Posted by Carmen Garcia

What Companies Need to Know About Base Erosion and Anti-abuse Tax

What Companies Need to Know About Base Erosion and Anti-abuse Tax

The base erosion and anti-abuse tax apply to some corporations that make "base erosion payments." Formed as part of the Tax Cuts and Job Act (TCJA), BEAT accrued in taxable years and started after December 31, 2017.

Tax Impacts of Base Erosion and Anti-abuse Tax

Base Erosion and Anti-abuse Tax is a form of extra minimum tax levied on some firms (except for S corporations, REITs and RICs) that make "base erosion payments" to clients offshore. This is an extra tax, alongside other tax levied on applicable taxpayers.

We define an applicable taxpayer generally as a corporation, (with the exception of S corporations, REITs and RICs) whose average annual gross receipts for three years that can be taxed, which stops at the previous tax year with at least 500 million dollars. The company must also have a three percent or more base erosion percentage for the tax year. Should a bank or security dealer be part of the affiliated group, it will be two percent.  There are some aggregation rules which guard the application of these threshold tests. 

How These Affects Companies 

Base erosion and anti-abuse tax is a pretty complex calculation which is computed yearly. Here are the steps that guard the analysis:

Step 1: Determine if your firm is the type that the base erosion and anti-abuse tax applies to. It also applies to foreign corporations with ECI

Step 2: Determine if your firm has base erosion payment made to foreign individuals like royalties as defined in section 59A

Step 3: Does your average annual gross receipts for three years that can be taxed amounts to $500 million as expressed above?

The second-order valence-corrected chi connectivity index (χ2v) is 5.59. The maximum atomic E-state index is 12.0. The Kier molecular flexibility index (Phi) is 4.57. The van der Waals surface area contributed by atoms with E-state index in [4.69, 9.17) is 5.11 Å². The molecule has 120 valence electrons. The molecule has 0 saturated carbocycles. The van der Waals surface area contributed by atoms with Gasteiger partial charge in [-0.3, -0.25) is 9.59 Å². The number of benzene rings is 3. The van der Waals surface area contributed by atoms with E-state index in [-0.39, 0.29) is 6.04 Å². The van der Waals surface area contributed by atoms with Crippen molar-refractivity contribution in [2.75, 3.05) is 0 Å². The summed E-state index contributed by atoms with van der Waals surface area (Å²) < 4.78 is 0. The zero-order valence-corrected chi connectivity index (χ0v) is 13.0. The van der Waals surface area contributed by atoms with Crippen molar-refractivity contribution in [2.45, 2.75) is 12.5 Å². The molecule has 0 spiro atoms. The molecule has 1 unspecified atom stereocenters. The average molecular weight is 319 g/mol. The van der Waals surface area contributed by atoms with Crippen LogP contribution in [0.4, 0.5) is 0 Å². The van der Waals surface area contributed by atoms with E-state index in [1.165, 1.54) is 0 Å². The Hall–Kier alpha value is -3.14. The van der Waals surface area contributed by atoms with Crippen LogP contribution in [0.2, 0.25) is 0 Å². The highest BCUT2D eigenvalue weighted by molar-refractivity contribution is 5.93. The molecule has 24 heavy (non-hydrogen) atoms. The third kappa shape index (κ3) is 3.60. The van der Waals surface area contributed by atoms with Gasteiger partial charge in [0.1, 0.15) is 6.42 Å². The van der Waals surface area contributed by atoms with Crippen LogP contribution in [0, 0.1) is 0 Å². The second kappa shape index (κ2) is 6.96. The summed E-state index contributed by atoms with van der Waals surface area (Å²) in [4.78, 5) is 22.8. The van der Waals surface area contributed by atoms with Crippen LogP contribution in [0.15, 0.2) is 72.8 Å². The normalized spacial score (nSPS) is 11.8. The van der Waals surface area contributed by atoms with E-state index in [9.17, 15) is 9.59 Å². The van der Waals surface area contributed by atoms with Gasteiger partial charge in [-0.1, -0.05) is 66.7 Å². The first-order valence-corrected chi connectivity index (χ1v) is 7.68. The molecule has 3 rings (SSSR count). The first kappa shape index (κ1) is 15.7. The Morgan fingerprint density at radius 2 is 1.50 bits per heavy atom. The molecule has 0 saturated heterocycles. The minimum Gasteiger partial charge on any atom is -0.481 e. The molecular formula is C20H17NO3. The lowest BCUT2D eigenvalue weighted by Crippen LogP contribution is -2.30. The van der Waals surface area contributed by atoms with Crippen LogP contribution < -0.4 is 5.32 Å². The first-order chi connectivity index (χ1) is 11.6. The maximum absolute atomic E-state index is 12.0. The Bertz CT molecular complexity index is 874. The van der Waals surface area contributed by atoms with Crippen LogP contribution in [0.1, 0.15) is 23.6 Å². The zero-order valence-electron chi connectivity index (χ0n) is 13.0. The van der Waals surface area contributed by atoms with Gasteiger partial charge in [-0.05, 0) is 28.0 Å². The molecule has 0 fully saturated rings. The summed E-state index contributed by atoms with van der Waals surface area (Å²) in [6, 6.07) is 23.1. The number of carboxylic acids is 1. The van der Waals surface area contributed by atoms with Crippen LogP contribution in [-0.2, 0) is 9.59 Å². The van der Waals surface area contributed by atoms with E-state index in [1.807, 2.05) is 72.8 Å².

Step 4: Does your firm satisfy the base erosion percentage threshold of 3% mentioned above? As applicable to section 59A(c)

Step 5: if all the steps above apply to your corporation, and you answered yes, it is your best interest to estimate your firm's BEAT liability should there be any. 

What industries are impacted?

The extent to which the base erosion and anti-abuse tax affect various firms differs. While some firms could be majorly impacted, others might be less affected.  The rule might also be less complicated in some cases. Here are some examples:

Insurance Sector: there are many payments that can be treated as base erosion payments. Payments such as interests, premiums, and other fees can be treated as BEAT payments. As long as the payment is made to external parties for reinsurance payments, it is included in the classification of base erosion payments. It does not matter that the federal insurance excise tax applies to these payments.

Energy sector: there are some benefits for certain credits that reduce the liability of BEAT. These benefits are eliminated for taxable years starting from January 1, 2026. The affected sector is the renewable electricity production credit as applicable under section 45(a). It also affects the investment credit sector, as explained in section 46. It is, however, bounded by the extent to which it is appropriately allocated to energy credit. This is determined in section 48

Importers of Goods and Services: the definition of base erosion payments does not apply to the costs of goods sold. This, however, does not apply to payments made to some inverted or expatriated groups. With this in mind, a business that imports goods to resell or manufacture might not be affected as long as the cost is treated as Costs of goods sold (COGS) provided there are no other base erosion payments. When compared to a firm whose services are done by another foreign party, a limited exception applies to the service cost method, as defined in section 482. There are modifications, however, in which the amount makes up the entire service cost without any markup.

Carmen Garcia
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